How to Avoid Thread Issues With Your Embroidery Machine

Proper thread tension will help prevent birds’ nests and visible bobbin stitches, ensuring a better-quality product and smoother sewing.

Bill Garvin, owner of embroidery machine repair company BG Tech Services, explains the importance of proper thread tension and how to ensure the tension of your machine is correct.

Q: What is thread tension and why is it important?
Bill Garvin:
Tension is nothing but a tug of war between the top thread and the bottom. Whichever is the tightest wins. For example, if the top is too tight, then it’ll pull too much bobbin from the bottom, and you’ll see white thread appear on top of the embroidery. If the bottom is tighter than the top, then the bobbin is winning the tug of war and pulls more top thread under the garment. At a certain point, if it’s too tight, the garment gets pulled in the needle plate hole and a bird’s nest occurs.

Maintaining proper tension will improve stitch quality and enable your machine to run smoothly and constantly, day in and day out.

Q: How do you check that your machine tension is correct?
The most common way is to run an “H” test, though other letters work as well. Make sure your columns are at least one inch tall and a quarter-inch wide, so you can easily see stitch quality.

Q: How often do you need to reset thread tension?
If you use a good quality brand of thread, you almost never have to adjust tensions on your machine, as long as you learn to take care of the bobbin case. Specialty threads like metallic and 12-weight acrylics may require some adjustment, however.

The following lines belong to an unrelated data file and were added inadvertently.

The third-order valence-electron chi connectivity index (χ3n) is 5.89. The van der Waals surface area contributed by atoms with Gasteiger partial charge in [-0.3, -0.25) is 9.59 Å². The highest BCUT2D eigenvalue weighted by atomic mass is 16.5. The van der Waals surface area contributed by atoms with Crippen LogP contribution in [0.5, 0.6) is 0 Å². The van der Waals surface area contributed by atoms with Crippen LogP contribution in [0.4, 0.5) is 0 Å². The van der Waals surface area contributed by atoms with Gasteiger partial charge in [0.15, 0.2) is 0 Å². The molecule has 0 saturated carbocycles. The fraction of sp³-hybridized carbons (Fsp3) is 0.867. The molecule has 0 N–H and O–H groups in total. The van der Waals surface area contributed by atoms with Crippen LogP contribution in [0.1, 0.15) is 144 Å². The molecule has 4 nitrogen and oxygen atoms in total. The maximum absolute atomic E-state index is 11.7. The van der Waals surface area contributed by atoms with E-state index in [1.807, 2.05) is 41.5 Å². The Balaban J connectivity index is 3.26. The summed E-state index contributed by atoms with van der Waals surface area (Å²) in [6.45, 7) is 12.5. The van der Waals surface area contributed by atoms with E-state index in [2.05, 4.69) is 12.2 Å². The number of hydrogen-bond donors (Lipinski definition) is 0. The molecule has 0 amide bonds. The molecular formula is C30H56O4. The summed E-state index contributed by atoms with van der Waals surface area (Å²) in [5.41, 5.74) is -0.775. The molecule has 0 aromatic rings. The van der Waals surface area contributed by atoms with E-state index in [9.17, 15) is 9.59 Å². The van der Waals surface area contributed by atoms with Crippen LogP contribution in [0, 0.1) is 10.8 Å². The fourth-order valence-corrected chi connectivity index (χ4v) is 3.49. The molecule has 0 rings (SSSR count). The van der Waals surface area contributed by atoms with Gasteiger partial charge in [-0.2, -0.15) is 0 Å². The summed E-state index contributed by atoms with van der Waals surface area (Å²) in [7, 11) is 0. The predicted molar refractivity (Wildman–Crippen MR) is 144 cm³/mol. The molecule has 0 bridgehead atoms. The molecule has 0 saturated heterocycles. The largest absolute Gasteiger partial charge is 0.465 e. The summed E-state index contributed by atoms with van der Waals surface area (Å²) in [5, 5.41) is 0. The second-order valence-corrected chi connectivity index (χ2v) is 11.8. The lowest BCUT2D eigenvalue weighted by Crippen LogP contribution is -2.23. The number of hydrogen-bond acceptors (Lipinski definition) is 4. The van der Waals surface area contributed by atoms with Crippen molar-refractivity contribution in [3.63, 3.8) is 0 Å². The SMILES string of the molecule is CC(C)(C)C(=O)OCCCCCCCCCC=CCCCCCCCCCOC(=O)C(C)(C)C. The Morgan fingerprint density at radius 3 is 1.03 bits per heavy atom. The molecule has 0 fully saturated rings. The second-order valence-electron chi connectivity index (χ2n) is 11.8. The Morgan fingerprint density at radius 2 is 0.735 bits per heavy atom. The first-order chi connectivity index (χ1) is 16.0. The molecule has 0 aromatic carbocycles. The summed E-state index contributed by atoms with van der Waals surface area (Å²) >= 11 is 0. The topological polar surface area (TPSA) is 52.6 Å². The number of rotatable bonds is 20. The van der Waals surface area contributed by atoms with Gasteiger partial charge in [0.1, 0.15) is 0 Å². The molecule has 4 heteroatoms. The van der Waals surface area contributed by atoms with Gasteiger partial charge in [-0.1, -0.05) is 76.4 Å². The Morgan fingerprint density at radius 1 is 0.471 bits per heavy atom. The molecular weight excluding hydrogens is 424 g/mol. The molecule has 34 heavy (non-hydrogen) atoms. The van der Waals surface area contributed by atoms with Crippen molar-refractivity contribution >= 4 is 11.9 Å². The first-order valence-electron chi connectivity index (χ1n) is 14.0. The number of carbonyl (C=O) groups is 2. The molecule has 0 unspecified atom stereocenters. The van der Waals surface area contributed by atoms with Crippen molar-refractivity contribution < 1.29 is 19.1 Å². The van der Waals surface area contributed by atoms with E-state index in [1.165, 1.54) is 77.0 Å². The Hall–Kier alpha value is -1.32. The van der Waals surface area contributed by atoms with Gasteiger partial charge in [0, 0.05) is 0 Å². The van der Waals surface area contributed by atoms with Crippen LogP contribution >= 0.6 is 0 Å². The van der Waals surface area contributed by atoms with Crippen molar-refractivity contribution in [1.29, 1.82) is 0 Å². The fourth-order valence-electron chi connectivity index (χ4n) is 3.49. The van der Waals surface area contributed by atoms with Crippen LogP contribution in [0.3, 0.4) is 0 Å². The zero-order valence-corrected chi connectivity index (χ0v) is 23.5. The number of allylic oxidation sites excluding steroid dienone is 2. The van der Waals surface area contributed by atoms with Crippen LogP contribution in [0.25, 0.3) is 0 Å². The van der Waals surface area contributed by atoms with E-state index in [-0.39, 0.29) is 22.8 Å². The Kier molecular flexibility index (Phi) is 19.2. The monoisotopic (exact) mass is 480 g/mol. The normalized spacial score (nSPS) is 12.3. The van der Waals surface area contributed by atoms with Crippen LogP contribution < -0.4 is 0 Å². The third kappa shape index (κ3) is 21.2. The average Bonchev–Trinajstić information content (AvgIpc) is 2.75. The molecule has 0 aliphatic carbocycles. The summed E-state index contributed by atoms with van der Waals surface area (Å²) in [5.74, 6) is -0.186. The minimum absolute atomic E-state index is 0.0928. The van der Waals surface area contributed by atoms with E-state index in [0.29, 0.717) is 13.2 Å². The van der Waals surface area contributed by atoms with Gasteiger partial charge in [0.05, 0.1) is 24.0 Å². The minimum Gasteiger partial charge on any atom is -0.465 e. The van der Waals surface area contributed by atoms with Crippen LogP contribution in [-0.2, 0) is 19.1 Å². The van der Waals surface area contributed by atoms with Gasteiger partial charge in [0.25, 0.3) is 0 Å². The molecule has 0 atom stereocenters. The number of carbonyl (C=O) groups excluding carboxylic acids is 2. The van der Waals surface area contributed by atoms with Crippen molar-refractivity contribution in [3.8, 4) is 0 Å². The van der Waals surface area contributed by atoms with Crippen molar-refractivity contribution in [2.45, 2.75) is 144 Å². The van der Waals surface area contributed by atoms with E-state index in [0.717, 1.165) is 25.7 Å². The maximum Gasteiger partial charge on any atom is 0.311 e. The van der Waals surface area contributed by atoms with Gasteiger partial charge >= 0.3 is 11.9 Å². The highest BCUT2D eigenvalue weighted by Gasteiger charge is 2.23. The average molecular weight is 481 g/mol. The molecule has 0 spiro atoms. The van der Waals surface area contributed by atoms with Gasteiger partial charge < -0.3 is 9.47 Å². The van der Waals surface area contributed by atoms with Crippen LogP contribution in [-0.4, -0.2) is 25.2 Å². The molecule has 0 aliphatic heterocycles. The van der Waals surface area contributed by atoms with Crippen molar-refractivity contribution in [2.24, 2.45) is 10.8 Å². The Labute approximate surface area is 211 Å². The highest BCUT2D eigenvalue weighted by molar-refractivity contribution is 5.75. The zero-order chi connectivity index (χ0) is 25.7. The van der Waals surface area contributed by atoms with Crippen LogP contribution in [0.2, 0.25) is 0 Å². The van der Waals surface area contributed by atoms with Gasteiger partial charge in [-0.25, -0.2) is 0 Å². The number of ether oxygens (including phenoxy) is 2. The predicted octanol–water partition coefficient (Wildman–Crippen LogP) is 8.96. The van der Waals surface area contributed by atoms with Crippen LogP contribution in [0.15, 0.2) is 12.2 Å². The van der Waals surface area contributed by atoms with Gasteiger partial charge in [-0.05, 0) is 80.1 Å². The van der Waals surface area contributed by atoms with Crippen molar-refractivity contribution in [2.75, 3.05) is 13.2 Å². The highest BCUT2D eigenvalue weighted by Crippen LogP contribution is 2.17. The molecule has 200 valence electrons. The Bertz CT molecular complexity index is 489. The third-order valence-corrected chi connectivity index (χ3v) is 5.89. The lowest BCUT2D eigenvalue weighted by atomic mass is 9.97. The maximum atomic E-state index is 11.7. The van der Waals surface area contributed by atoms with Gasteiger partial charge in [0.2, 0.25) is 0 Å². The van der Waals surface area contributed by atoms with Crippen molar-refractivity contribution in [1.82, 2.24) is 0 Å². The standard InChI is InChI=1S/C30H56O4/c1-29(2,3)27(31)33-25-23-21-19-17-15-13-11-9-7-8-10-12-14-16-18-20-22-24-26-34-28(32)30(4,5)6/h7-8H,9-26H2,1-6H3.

Q: What’s the best way to adjust thread tension?
I like to teach customers to set just one needle and run a sample, perhaps sewing out the letter “H.” From there, adjust the top slightly if necessary, and the bobbin case. Run another sample on needle one to make sure everything looks good. From there, make sure all the tension knobs across your machine are the same. They should be screwed in the same amount, and if every needle is threaded correctly, you should be able to tell by the feel of pulling the thread that each has the same tension. If one feels wrong, there’s likely something wrong with your thread path, and you should rethread the needle. Once all the needles are adjusted, sew the full test, and make sure everything is in a good range of tension.

Q: Any other tips you can share?
Keep in mind that regular bobbin case maintenance is key to maintaining proper tension.

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Bill Garvin offers day-long classes on topics that include machine maintenance, hooping techniques, troubleshooting design issues and 3-D puff and small lettering at his new Embroidery Training Center in Tampa, FL. The interactive, hands-on classes start at $99 and are limited to eight students each. Visit www.BGTechServices.net or email training@bgtechservices.net.


In this video, Bill Garvin demonstrates the right way to set your embroidery machine tension.